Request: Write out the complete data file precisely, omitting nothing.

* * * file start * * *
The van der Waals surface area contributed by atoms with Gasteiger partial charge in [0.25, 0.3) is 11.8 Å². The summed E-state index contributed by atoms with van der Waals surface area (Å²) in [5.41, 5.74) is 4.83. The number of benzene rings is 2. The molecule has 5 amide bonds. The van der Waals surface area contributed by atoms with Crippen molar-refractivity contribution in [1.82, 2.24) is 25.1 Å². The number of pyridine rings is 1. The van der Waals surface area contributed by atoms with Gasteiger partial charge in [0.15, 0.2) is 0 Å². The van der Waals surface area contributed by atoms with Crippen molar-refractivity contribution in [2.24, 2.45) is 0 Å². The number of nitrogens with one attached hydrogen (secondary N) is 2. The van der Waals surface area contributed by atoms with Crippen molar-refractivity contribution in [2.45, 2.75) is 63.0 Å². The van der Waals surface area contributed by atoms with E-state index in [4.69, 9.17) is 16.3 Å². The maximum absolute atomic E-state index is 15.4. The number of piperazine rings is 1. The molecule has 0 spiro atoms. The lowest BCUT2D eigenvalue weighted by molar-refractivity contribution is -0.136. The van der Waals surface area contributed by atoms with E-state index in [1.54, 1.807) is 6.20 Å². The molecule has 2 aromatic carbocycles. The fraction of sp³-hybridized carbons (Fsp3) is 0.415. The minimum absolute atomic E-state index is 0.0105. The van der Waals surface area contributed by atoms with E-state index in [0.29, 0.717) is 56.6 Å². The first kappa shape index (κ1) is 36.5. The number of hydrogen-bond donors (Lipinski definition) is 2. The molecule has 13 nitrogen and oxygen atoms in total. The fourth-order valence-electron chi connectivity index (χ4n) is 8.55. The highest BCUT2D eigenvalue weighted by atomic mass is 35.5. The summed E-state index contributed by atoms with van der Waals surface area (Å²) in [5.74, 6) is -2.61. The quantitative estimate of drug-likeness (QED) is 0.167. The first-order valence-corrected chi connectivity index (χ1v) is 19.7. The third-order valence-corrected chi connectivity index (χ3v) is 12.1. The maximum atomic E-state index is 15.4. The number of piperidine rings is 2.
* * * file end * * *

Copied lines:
The van der Waals surface area contributed by atoms with Gasteiger partial charge in [0.25, 0.3) is 11.8 Å². The summed E-state index contributed by atoms with van der Waals surface area (Å²) in [5.41, 5.74) is 4.83. The number of benzene rings is 2. The molecule has 5 amide bonds. The van der Waals surface area contributed by atoms with Crippen molar-refractivity contribution in [1.82, 2.24) is 25.1 Å². The number of pyridine rings is 1. The van der Waals surface area contributed by atoms with Gasteiger partial charge in [0.15, 0.2) is 0 Å². The van der Waals surface area contributed by atoms with Crippen molar-refractivity contribution in [2.24, 2.45) is 0 Å². The number of nitrogens with one attached hydrogen (secondary N) is 2. The van der Waals surface area contributed by atoms with Crippen molar-refractivity contribution in [2.45, 2.75) is 63.0 Å². The van der Waals surface area contributed by atoms with E-state index in [4.69, 9.17) is 16.3 Å². The maximum absolute atomic E-state index is 15.4. The number of piperazine rings is 1. The molecule has 0 spiro atoms. The lowest BCUT2D eigenvalue weighted by molar-refractivity contribution is -0.136. The van der Waals surface area contributed by atoms with E-state index in [1.54, 1.807) is 6.20 Å². The molecule has 2 aromatic carbocycles. The fraction of sp³-hybridized carbons (Fsp3) is 0.415. The minimum absolute atomic E-state index is 0.0105. The van der Waals surface area contributed by atoms with E-state index in [0.29, 0.717) is 56.6 Å². The first kappa shape index (κ1) is 36.5. The number of hydrogen-bond donors (Lipinski definition) is 2. The molecule has 13 nitrogen and oxygen atoms in total. The fourth-order valence-electron chi connectivity index (χ4n) is 8.55. The highest BCUT2D eigenvalue weighted by atomic mass is 35.5. The summed E-state index contributed by atoms with van der Waals surface area (Å²) in [5.74, 6) is -2.61. The quantitative estimate of drug-likeness (QED) is 0.167. The first-order valence-corrected chi connectivity index (χ1v) is 19.7. The third-order valence-corrected chi connectivity index (χ3v) is 12.1. The maximum atomic E-state index is 15.4. The number of piperidine rings is 2.